Bees, they’re humble little things. But, wow, are they hard workers. When I was younger, I used to read while sunbathing in the garden, a garden that was full of flowering plants. There were flying, buzzing things everywhere. At the time I consigned all flying insects – bees, wasps, flies – into the same pot of irritation. Now I know this was unfair. While those pesky flies were creeping up my thighs tiptoeing across my face, each little bee was busy pollinating.
Bees make around 12 trips from the hive each day and visit 50-100 flowers in one outing. Their importance for pollination is unimaginable. Honey bees pollinate a third of our food. Contrary to popular belief, however, they don’t pollinate everything. Grains and cereals – some 60% of the world’s food – for example, are pollinated naturally through the wind. But they do pollinate a lot of fruit, vegetables and nut-growing plants. Currently the economic loss of bees as pollinators is estimated to be around 8%. But seeing as we have to switch to more non-animal sources of food, particularly protein, as we move forward the role of bees can’t be underestimated. I’m putting aside the fact that we shouldn’t just look at bees for their economic value. The countryside would be dull, monotonous and homogenous without them and we’d be responsible for yet another mass extinction in the animal kingdom.
When it comes to almond farming, however, bees are vitally important. Almonds are grown on trees. These trees have beautiful white flowers and, guess what, they need to be pollinated by bees. According to Nielsen, between 2013 and 2018, sales of almond milk in the US have grown 250% to reach $1.2bn – four times the value of any other plant-based milk. California supplies 80% of the world’s almonds, and the global almond milk market was worth $5.2 billion in 2018*2 and growing fast. That’s a lot of money, particularly for just one state in one country. And bees have been paying the price.
Colony collapse is a word that’s been in the news more and more over the past two years. But most recently I read about the massive extent of this terrible genocide in a The Guardian*3 article about almond milk – the jewel in every vegan’s crown.
According to the article, “50 billion bees – more than seven times the world’s human population – were wiped out in a few months during winter 2018-19. This is more than one-third of commercial US bee colonies, the highest number since the annual survey started in the mid-2000s.”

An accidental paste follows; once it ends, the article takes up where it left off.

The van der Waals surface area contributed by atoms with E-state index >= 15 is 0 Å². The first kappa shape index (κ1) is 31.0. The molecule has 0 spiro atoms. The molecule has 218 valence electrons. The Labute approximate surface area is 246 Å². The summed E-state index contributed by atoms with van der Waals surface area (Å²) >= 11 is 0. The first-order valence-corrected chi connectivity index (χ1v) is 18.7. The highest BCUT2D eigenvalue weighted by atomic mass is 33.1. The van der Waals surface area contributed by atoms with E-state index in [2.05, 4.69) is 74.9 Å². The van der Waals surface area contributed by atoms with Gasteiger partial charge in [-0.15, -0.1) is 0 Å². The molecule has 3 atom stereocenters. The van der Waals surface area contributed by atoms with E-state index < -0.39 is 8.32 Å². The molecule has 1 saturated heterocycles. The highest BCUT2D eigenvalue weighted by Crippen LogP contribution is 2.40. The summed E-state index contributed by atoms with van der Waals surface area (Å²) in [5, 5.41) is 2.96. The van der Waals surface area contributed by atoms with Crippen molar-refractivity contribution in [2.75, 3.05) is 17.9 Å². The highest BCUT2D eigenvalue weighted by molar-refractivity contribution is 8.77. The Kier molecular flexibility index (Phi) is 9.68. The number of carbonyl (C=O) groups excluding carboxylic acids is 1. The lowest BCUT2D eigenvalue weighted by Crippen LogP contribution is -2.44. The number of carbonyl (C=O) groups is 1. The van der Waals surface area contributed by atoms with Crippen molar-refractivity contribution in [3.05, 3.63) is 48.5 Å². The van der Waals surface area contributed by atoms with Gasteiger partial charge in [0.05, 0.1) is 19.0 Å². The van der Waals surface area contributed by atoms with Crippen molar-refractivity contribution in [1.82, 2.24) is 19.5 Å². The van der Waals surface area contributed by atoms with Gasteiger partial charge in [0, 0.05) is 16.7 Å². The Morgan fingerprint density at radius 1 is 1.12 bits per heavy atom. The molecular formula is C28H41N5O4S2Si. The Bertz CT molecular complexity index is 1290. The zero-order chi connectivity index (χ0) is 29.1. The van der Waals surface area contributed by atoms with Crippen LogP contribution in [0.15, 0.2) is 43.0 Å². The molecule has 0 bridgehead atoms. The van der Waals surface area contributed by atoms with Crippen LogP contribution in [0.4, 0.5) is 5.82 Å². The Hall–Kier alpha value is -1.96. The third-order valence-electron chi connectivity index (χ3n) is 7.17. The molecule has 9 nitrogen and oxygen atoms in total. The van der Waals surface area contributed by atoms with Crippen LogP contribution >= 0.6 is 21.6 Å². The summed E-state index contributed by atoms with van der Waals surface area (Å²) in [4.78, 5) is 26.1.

The reasons behind this are unclear. I’d guess it has something to do with the intensity of modern mono-culture farming and the loss of biodiversity that comes with it, as well as the increased use of chemical fertilisers and pesticides not to mention we are commercialising to the point of mass efficiency/break down of growing plants – something that nature definitely doesn’t rush.
So far, almond plantations haven’t felt the pinch. But US bee keepers are struggling. And, of course, bees are being killed off in their millions because of what we’re doing. According to The Guardian article, some farmers are losing 30% of their bees each pollinating season.
So what can we do? We could all cut down on our consumption of almond milk for starters. There are plenty of other alternatives, each with their own set of pros on cons. It is worth pointing out at this stage, that all plant-based milks have lower carbon footprints than dairy milk. An article in Science, states that a glass of dairy milk results in nearly three times more greenhouse gas emissions than any plant-based milk and producing it requires nine times more land than any non-dairy milk alternative*4.
So what are the alternatives?
Coconut – intensively farmed in monocultures, workers are often exploited, it’s high in fat but low in protein
Almond – intensively farmed in monocultures, stresses bees with knock-on effect of colony collapse, high in vitamin E and low in fast
Rice – growing rice actually produces a lot of CO2 as well as methane emissions (not dairy level, but rice milk has the biggest carbon footprint at the cultivation level of any plant-based milk) and it doesn’t have much nutritional value
Hazelnut – not resource intensive and are pollinated by the wind, still quite expensive, it’s usually sweetened and doesn’t have much nutritional value
Hemp and Flex Seed – still relatively small scale so their expensive with not much in terms of nutritional value, but don’t negatively effect biodiversity
Soy – high in protein and other nutrients but it’s grown on massive monocultures (more on this in a later post)
Oat – similar pros and cons to soy but less protein and generally grown in areas with better supply chains, though still monocultures
There is no perfect solution. I generally mix things up depending on whether I want a ‘milk’ for cooking or drinking, in tea/coffee or to make some other ‘milky’ drink (I love a golden latte in the morning). While I was living in Sweden I saw, first-hand, the rise of Oatley and I think what they’re doing and how they’re doing it is impressive. Plus, it just tastes better than other oat milks. Here in Italy I opt for soy as it’s most readily available. But this is also because I’m trying to get my protein levels up. I’d say, go with what works best for you and what you enjoy most, but be prepared to give other alternatives a try.
For more detailed information, I’d recommending reading this article from The Guardian, who generally publish well-balanced and well-researched articles on many aspects of sustainable living.